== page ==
Just last Thursday, I felt emotionally spent after a very long phone conversation with a parent of a student in my school. I felt that I had failed in my attempts to reason with her as I dealt with her demand to have that one additional mark given to her child. I prayed before calling her a second time, but her offensive remarks got worse and I had a hard time containing my anger and frustration as she ranted at me. The conversation ended with the issue unresolved, but I was very surprised to hear the next day that she was apparently satisfied with my response to her. She visited the school and met with all the heads of department, except for mine. I can only thank the good Lord that my emotional pain was somehow ‘worth it’, and He had helped me tide through yet another potential crisis.

Jesus is always with us, loving and protecting us, and we only need to step forth in faith, be it in life or death.

(Today’s OXYGEN by Edith Koh)

Prayer: We pray for the souls of our dearly departed, the souls in purgatory, that they may be loosed from their sins. May eternal rest be granted upon them, Amen.

Thanksgiving: We give thanks for the hope that Christ gives us.

31 August, Thursday – Constant Vigilance

31 Aug

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1 Thessalonians 3:7-13

Brothers, your faith has been a great comfort to us in the middle of our own troubles and sorrows; now we can breathe again, as you are still holding firm in the Lord. How can we thank God enough for you, for all the joy we feel before our God on your account? We are earnestly praying night and day to be able to see you face to face again and make up any shortcomings in your faith.

May God our Father himself, and our Lord Jesus Christ, make it easy for us to come to you. May the Lord be generous in increasing your love and make you love one another and the whole human race as much as we love you. And may he so confirm your hearts in holiness that you may be blameless in the sight of our God and Father when our Lord Jesus Christ comes with all his saints.

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Matthew 24:42-51

Jesus said to his disciples:

‘Stay awake, because you do not know the day when your master is coming. You may be quite sure of this that if the householder had known at what time of the night the burglar would come, he would have stayed awake and would not have allowed anyone to break through the wall of his house. Therefore, you too must stand ready because the Son of Man is coming at an hour you do not expect.

‘What sort of servant, then, is faithful and wise enough for the master to place him over his household to give them their food at the proper time? ‘Happy that servant if his master’s arrival finds him at this employment. I tell you solemnly, he will place him over everything he owns. But as for the dishonest servant who says to himself, “My master is taking his time,” and sets about beating his fellow servants and eating and drinking with drunkards, his master will come on a day he does not expect and at an hour he does not know. The master will cut him off and send him to the same fate as the hypocrites, where there will be weeping and grinding of teeth.’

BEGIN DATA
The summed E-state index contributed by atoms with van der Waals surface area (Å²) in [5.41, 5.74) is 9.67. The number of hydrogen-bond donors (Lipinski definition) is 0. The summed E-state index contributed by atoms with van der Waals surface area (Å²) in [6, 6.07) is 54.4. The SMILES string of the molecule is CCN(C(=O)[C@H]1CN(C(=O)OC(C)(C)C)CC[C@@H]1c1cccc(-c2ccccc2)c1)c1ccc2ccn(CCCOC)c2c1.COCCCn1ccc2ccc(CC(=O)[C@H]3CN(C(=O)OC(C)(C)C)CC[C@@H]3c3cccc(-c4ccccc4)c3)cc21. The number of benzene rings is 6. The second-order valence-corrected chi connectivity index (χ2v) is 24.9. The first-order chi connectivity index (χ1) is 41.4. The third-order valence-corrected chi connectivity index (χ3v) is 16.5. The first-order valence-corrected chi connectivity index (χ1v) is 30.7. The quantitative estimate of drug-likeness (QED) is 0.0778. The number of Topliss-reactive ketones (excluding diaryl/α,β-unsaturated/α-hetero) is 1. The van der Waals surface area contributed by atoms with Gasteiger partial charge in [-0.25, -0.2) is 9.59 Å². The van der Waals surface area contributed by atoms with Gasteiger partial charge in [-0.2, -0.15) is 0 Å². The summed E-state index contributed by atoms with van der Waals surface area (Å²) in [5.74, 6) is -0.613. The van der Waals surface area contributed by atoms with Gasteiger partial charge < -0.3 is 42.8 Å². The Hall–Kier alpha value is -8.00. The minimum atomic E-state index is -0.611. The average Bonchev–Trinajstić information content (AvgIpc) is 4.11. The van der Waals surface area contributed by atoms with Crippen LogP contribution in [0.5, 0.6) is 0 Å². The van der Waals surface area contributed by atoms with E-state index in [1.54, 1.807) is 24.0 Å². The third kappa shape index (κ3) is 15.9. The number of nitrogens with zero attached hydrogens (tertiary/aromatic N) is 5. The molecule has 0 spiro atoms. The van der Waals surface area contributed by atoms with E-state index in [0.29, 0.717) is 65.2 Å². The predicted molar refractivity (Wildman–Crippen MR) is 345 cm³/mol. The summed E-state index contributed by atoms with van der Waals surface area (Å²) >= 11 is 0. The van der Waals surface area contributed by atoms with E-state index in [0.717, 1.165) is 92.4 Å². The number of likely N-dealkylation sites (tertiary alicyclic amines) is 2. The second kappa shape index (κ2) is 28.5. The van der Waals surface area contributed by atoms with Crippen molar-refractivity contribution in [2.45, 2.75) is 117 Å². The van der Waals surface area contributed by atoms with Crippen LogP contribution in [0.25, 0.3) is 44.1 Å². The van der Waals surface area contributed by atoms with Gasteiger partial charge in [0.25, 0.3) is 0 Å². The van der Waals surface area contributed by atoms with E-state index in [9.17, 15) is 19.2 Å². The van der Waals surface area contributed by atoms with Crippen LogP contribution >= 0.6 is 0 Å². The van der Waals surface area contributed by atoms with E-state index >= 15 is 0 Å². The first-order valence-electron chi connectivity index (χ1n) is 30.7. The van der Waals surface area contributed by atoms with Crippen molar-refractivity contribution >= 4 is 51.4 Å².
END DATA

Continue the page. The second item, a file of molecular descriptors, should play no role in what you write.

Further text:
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Stay awake

At this time of writing, I have been living in Canberra for more than two months. This is the first time I am living abroad on my own for an extended period of time, and is also a time of testing. I have been disconcerted and disappointed to find that when on my own, my thoughts often tended towards the negative and sinful, with the stress of assignments often compounding those dark thoughts. It is during this time that I realised my procrastination when it comes to daily activities also extends to sin and reconciliation with God. Yes, maybe I made the sinful choice now, but I can always go for confession and repent later, right?

Jesus taught his disciples about the narrow gate being the way to enter the kingdom of heaven. What is that narrow way? It is so easy in our days of material comfort to seek the same kind of comfort in the spiritual aspect as well. Instead of taking the narrow gate, I suspect that a lot of us are choosing to take the most comfortable gate, which will likely not lead one there, come to think of it.

“Constant vigilance!” is the mantra of Alastor ‘Mad-Eye’ Moody, a prominent character in the Harry Potter series. In the gospel reading for today, Jesus used the example of a vigilant householder who will earn the rewards of heaven. If I were to use a typical workplace example, most employees would take the opportunity to slack off work, take longer lunch breaks, etc in the boss’ absence. I have often done so myself, sad to say. But Jesus is not like any boss. The rules he set for entering His kingdom are tough, but are not meant to stifle and restrict us. In the great spiritual mystery that will only make sense if we put our hearts and minds to discerning God’s will and acting on it, following Jesus’ rules will set us free.

(Today’s OXYGEN by Edith Koh)

Prayer: We pray for the discipline to turn away from sin and find the strength to make the difficult but God-loving decisions that are uncomfortable for us.

Thanksgiving: We give thanks for the forgiveness of God.

30 August, Wednesday – God’s Message or Human Thinking?

30 Aug